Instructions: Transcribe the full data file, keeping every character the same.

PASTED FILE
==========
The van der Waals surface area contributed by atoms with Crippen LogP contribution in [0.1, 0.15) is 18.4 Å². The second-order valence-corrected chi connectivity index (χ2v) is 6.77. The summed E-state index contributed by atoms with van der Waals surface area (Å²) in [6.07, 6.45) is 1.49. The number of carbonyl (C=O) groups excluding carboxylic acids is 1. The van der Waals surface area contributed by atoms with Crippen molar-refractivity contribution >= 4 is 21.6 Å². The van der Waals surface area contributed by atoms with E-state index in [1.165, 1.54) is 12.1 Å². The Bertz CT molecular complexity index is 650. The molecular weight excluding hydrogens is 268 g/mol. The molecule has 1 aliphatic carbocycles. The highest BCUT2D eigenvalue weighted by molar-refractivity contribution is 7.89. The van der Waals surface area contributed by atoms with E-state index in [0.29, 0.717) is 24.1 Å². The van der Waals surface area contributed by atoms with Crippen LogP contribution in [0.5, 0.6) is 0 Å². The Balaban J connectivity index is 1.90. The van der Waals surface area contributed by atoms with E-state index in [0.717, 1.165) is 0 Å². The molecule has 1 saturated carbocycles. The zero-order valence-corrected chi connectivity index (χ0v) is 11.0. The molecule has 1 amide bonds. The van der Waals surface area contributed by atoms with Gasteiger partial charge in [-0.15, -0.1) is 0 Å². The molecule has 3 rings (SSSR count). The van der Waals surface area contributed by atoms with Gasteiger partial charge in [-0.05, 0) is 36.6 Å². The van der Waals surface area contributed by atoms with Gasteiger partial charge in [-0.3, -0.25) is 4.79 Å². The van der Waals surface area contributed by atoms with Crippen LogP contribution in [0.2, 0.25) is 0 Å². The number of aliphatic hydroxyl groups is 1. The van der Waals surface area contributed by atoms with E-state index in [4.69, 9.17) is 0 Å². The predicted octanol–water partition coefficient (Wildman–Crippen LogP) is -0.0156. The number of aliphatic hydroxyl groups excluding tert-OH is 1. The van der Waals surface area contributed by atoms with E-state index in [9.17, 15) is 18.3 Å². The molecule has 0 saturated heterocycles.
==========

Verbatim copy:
The van der Waals surface area contributed by atoms with Crippen LogP contribution in [0.1, 0.15) is 18.4 Å². The second-order valence-corrected chi connectivity index (χ2v) is 6.77. The summed E-state index contributed by atoms with van der Waals surface area (Å²) in [6.07, 6.45) is 1.49. The number of carbonyl (C=O) groups excluding carboxylic acids is 1. The van der Waals surface area contributed by atoms with Crippen molar-refractivity contribution >= 4 is 21.6 Å². The van der Waals surface area contributed by atoms with E-state index in [1.165, 1.54) is 12.1 Å². The Bertz CT molecular complexity index is 650. The molecular weight excluding hydrogens is 268 g/mol. The molecule has 1 aliphatic carbocycles. The highest BCUT2D eigenvalue weighted by molar-refractivity contribution is 7.89. The van der Waals surface area contributed by atoms with E-state index in [0.29, 0.717) is 24.1 Å². The van der Waals surface area contributed by atoms with Crippen LogP contribution in [0.5, 0.6) is 0 Å². The Balaban J connectivity index is 1.90. The van der Waals surface area contributed by atoms with E-state index in [0.717, 1.165) is 0 Å². The molecule has 1 saturated carbocycles. The zero-order valence-corrected chi connectivity index (χ0v) is 11.0. The molecule has 1 amide bonds. The van der Waals surface area contributed by atoms with Gasteiger partial charge in [-0.15, -0.1) is 0 Å². The molecule has 3 rings (SSSR count). The van der Waals surface area contributed by atoms with Gasteiger partial charge in [-0.05, 0) is 36.6 Å². The van der Waals surface area contributed by atoms with Gasteiger partial charge in [-0.3, -0.25) is 4.79 Å². The van der Waals surface area contributed by atoms with Crippen LogP contribution in [0.2, 0.25) is 0 Å². The number of aliphatic hydroxyl groups is 1. The van der Waals surface area contributed by atoms with E-state index in [4.69, 9.17) is 0 Å². The predicted octanol–water partition coefficient (Wildman–Crippen LogP) is -0.0156. The number of aliphatic hydroxyl groups excluding tert-OH is 1. The van der Waals surface area contributed by atoms with E-state index in [9.17, 15) is 18.3 Å². The molecule has 0 saturated heterocycles.